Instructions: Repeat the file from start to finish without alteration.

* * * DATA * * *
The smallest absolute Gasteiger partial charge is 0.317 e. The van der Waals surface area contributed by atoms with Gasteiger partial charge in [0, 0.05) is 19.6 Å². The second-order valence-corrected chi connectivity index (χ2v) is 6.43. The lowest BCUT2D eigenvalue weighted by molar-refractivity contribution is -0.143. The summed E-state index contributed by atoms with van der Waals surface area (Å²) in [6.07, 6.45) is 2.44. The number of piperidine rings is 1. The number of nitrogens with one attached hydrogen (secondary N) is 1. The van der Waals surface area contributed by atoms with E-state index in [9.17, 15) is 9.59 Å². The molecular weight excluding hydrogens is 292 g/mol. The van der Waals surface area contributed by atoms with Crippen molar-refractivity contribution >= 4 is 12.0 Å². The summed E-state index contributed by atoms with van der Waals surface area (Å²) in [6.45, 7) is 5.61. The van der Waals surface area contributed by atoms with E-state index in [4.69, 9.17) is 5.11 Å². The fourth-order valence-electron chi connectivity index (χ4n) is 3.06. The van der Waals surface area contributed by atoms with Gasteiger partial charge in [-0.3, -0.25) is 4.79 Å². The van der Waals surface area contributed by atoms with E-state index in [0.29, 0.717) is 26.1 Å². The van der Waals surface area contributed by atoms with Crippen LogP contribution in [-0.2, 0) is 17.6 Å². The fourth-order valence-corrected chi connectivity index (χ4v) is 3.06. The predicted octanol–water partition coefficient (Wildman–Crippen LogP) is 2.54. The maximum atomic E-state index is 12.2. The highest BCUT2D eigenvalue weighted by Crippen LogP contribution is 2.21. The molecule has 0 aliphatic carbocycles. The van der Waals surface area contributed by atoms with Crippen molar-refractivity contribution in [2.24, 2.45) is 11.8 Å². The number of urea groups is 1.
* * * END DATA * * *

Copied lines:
The smallest absolute Gasteiger partial charge is 0.317 e. The van der Waals surface area contributed by atoms with Gasteiger partial charge in [0, 0.05) is 19.6 Å². The second-order valence-corrected chi connectivity index (χ2v) is 6.43. The lowest BCUT2D eigenvalue weighted by molar-refractivity contribution is -0.143. The summed E-state index contributed by atoms with van der Waals surface area (Å²) in [6.07, 6.45) is 2.44. The number of piperidine rings is 1. The number of nitrogens with one attached hydrogen (secondary N) is 1. The van der Waals surface area contributed by atoms with E-state index in [9.17, 15) is 9.59 Å². The molecular weight excluding hydrogens is 292 g/mol. The van der Waals surface area contributed by atoms with Crippen molar-refractivity contribution >= 4 is 12.0 Å². The summed E-state index contributed by atoms with van der Waals surface area (Å²) in [6.45, 7) is 5.61. The van der Waals surface area contributed by atoms with E-state index in [4.69, 9.17) is 5.11 Å². The fourth-order valence-electron chi connectivity index (χ4n) is 3.06. The van der Waals surface area contributed by atoms with Gasteiger partial charge in [-0.3, -0.25) is 4.79 Å². The van der Waals surface area contributed by atoms with E-state index in [0.29, 0.717) is 26.1 Å². The van der Waals surface area contributed by atoms with Crippen LogP contribution in [-0.2, 0) is 17.6 Å². The fourth-order valence-corrected chi connectivity index (χ4v) is 3.06. The predicted octanol–water partition coefficient (Wildman–Crippen LogP) is 2.54. The maximum atomic E-state index is 12.2. The highest BCUT2D eigenvalue weighted by Crippen LogP contribution is 2.21. The molecule has 0 aliphatic carbocycles. The van der Waals surface area contributed by atoms with Crippen molar-refractivity contribution in [2.24, 2.45) is 11.8 Å². The number of urea groups is 1.